Also during the 1940s, Alterman became strongly affiliated with and influenced by Avraham Shlonsky, a Hebrew poet living in Palestine. Together, they led what became known as the second radical wave of artistic expression in Hebrew poetry. They scoffed at the figurative hyperbole popular in earlier forms of poetry and avoided idioms and religious allusions as passé. His affiliation with Shlonsky gave rise to speculation that Alterman sympathized with the Arab quest to keep Palestine. Alterman was a man of myriad contradictions, and neither his supporters nor his critics could ever pin him down for certain on many issues.
Focus on Israeli Statehood
When Israel declared independence in 1948, Alterman's work began to focus more closely on the political and social issues facing the country. One of Alterman's most famous poems, "Silver Platter," was published soon after Israel achieved statehood. The poem suggests that miracles are not the result of divine intervention, but rather human effort, and it provided the image of Israeli soldiers and fighters as "the silver platter upon which the Jewish state was served" to its people. The vision stirred controversy in some circles, since being handed something on a silver platter usually connotes that the receiver did nothing to earn it.
Beginning in the 1950s, Alterman wrote a column, known as "The Seventh Column," in Davar that became a key gauge of the political atmosphere in the new country. He was so much a part of Israel's political scene that Defense Minister Shimon Peres dragged Alterman out of bed late one night in 1956 to show him shipments of French weapons being secretly unloaded at Haifa Port to support Israel in its new offense against the Palestinians. Alterman later wrote of the event in Davar, recalling his impression of a cargo container dangling from a crane: "With the first touch of the land it becomes the expression of the Jews' power."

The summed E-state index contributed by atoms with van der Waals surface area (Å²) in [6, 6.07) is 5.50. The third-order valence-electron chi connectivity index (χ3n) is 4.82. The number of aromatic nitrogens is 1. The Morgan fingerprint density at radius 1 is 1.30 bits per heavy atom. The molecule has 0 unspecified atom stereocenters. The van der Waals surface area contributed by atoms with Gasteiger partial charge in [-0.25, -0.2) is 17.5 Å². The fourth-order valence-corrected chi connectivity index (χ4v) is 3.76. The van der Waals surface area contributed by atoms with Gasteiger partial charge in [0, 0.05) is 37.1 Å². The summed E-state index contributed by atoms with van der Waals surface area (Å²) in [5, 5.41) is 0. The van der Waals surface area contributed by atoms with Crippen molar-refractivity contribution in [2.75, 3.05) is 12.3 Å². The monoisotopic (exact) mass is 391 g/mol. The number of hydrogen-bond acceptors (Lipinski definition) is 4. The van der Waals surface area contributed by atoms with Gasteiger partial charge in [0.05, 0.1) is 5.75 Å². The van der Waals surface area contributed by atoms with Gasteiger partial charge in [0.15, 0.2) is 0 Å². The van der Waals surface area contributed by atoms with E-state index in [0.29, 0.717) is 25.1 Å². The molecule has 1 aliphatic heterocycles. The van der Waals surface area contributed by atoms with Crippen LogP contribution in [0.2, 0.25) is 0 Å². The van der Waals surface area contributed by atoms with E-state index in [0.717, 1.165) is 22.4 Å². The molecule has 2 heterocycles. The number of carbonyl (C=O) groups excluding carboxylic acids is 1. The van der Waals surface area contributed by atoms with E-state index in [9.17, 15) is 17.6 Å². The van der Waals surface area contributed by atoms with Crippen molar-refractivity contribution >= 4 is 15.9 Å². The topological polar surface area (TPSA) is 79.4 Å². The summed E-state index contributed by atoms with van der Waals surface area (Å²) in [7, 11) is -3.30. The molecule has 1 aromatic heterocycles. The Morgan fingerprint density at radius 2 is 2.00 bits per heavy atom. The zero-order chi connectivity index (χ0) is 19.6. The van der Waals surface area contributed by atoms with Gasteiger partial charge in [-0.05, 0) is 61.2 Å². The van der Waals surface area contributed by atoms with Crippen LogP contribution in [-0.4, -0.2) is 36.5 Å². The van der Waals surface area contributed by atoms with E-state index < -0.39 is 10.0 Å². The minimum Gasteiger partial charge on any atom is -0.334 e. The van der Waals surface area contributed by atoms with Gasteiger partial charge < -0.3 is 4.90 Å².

Alterman wrote Wailing City, for which he won the Bialik Prize, in 1957 and—in another example of his astonishing diversity as an author—produced an anthology of children's verse in 1958. The 1960s were productive: he published his collected works in a four-volume set in 1961–1962; released a collection of works, Summer Festival, in 1965; wrote five plays, staging four of them in Israel with great success; and published a satirical prose narrative, Hamasikhah ha'aharonah, which targeted the ideological failure of Zionism and the Israeli state, in 1969.
Alterman's political involvement remained intense even in his last decade. After the Six-Day War of 1967, triggered by conflict over territory between Israel and its Arab neighbors (Egypt, Syria, and Jordon), Israel occupied the Gaza Strip and began creating Jewish settlements in former exclusively Palestinian areas. Alterman became a member of the Land of Israel Movement and was closely involved with the Israeli settlement campaign, visiting the settlers on several occasions.
Recognition for Literary Work
For his contributions to Hebrew literature, Alterman received the Israel Prize in 1968. He died in 1970, but more than 30 years later his work was still among the most widely read in Israel. In 2001, director Eli Cohen made a film about him, Altermania, which won the prestigious Wolgin Award at that year's Israeli Film Festival. In the promotional materials for the film, Alterman is described as a "double personality" who was by turns "charismatic, clever, rational, and bright" and a "gloomy skeptic," a man perhaps "bedeviled by a death wish," a fighter "for justice" who nonetheless abused "those closest to him." The film asks the question, "Did he fight for the rights of Arabs or did he believe in a Greater Israel?" calling him a "tortured man full of contradictions." The only answers lie somewhere in the works Alterman left behind.